Malawi CSOs in Banjul for African Commission session


Civil society organisations in the country will next week present Malawi’s human rights record before the African Commission’s 58th session in Banjul, The Gambia.

Speaking before departing for the Gambia, human rights activists Gift Trapence and Reverend MacDonald Sembereka said the session provided an opportunity for the CSO community in Malawi to update the African Commission and member states on the state of human rights in Malawi.

Trapence said when Malawi Government last appeared before the commission, there were a lot of recommendations made as well as questions raised.


He said Malawi has made some progress in a number of areas such as putting in place legal framework to protect the right of women and children.

He also cited Malawi’s adoption of the Disability Act in 2012, Gender equality Act in 2012, Prevention of Domestic Violence Act in 2006, the enactment of the Legal Aid Act and the establishment of a human rights unit within the Ministry of Justice and Constitutional Affairs as marks of progress.

“There is also the recently adopted Marriage, Divorce and Family Relations legislation and trafficking in persons’ legislation, review of various laws for constitution adherence including those related to sexual reproductive health. These are some of the positive developments worth commending the Malawi Government for,” he said.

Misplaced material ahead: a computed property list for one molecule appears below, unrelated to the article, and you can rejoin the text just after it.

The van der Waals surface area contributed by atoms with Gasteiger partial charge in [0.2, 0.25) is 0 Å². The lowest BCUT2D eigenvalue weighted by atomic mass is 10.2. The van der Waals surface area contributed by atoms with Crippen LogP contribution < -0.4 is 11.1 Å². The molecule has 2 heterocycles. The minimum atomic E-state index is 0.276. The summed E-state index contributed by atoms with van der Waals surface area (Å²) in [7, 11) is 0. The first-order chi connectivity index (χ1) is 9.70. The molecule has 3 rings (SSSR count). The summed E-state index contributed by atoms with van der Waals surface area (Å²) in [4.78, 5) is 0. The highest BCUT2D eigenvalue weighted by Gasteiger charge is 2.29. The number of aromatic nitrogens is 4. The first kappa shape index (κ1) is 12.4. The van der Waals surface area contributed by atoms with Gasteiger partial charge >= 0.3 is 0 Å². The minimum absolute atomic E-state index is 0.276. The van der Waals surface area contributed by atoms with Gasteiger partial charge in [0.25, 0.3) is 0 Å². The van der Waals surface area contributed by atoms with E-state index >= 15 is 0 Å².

But he noted that there are still more challenges which the government needs to work on.

“The perennial tendency by government machinery or the ruling party to abuse the state media or use its privately-owned media in advancing propaganda against civil society leaders or any patriotic citizen speaking on governance issues needs to be tackled,” he said.

He added there is also need to do away with threats to human rights defenders and also conclusion to investigation of mysterious deaths of Malawians such as Robert Chasowa and Issa Njaunju.

“Up to now, these cases are not being concluded and that is one major issue we are also taking to the Commission. We are also worried with the delays on Access to Information bill. We are concerned with the continued attacks against people with albinism. As a country we don’t have a clear strategy on how we can combat these killings,” he said.

The CSO leaders also expressed concern over rising cases of mob justice and political violence.

Malawi government made its first appearance before the 56th session of African Commission on Human and Peoples Rights for the review of the initial report submitted in 2013.

Facebook Notice for EU! You need to login to view and post FB Comments!
Show More

Related Articles

Back to top button

Adblock Detected

Please consider supporting us by disabling your ad blocker